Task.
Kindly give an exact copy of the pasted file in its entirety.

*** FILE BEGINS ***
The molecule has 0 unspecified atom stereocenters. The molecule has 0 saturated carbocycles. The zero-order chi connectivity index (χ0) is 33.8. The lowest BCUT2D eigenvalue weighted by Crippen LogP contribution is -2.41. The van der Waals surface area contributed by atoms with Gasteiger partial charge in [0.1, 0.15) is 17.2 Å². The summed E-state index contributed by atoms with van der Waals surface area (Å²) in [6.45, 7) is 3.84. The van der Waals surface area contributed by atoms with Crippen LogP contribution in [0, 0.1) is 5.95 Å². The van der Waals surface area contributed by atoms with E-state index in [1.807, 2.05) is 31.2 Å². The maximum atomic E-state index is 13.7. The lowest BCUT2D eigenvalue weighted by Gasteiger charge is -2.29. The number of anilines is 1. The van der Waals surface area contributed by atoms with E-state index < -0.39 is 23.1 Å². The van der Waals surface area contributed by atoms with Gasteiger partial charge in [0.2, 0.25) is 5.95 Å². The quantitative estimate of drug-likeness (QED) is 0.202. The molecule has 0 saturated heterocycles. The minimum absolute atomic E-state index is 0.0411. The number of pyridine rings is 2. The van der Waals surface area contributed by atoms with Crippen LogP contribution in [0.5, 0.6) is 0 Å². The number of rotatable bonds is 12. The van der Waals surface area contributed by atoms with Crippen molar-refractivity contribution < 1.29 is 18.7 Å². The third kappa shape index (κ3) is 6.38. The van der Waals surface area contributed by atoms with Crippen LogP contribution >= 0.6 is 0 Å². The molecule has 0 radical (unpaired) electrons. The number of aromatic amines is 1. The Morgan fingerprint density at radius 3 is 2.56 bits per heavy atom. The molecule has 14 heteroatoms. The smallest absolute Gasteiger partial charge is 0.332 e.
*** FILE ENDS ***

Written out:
The molecule has 0 unspecified atom stereocenters. The molecule has 0 saturated carbocycles. The zero-order chi connectivity index (χ0) is 33.8. The lowest BCUT2D eigenvalue weighted by Crippen LogP contribution is -2.41. The van der Waals surface area contributed by atoms with Gasteiger partial charge in [0.1, 0.15) is 17.2 Å². The summed E-state index contributed by atoms with van der Waals surface area (Å²) in [6.45, 7) is 3.84. The van der Waals surface area contributed by atoms with Crippen LogP contribution in [0, 0.1) is 5.95 Å². The van der Waals surface area contributed by atoms with E-state index in [1.807, 2.05) is 31.2 Å². The maximum atomic E-state index is 13.7. The lowest BCUT2D eigenvalue weighted by Gasteiger charge is -2.29. The number of anilines is 1. The van der Waals surface area contributed by atoms with E-state index < -0.39 is 23.1 Å². The van der Waals surface area contributed by atoms with Gasteiger partial charge in [0.2, 0.25) is 5.95 Å². The quantitative estimate of drug-likeness (QED) is 0.202. The molecule has 0 saturated heterocycles. The minimum absolute atomic E-state index is 0.0411. The number of pyridine rings is 2. The van der Waals surface area contributed by atoms with Crippen LogP contribution in [0.5, 0.6) is 0 Å². The number of rotatable bonds is 12. The van der Waals surface area contributed by atoms with Crippen molar-refractivity contribution < 1.29 is 18.7 Å². The third kappa shape index (κ3) is 6.38. The van der Waals surface area contributed by atoms with Crippen LogP contribution >= 0.6 is 0 Å². The molecule has 0 radical (unpaired) electrons. The number of aromatic amines is 1. The Morgan fingerprint density at radius 3 is 2.56 bits per heavy atom. The molecule has 14 heteroatoms. The smallest absolute Gasteiger partial charge is 0.332 e.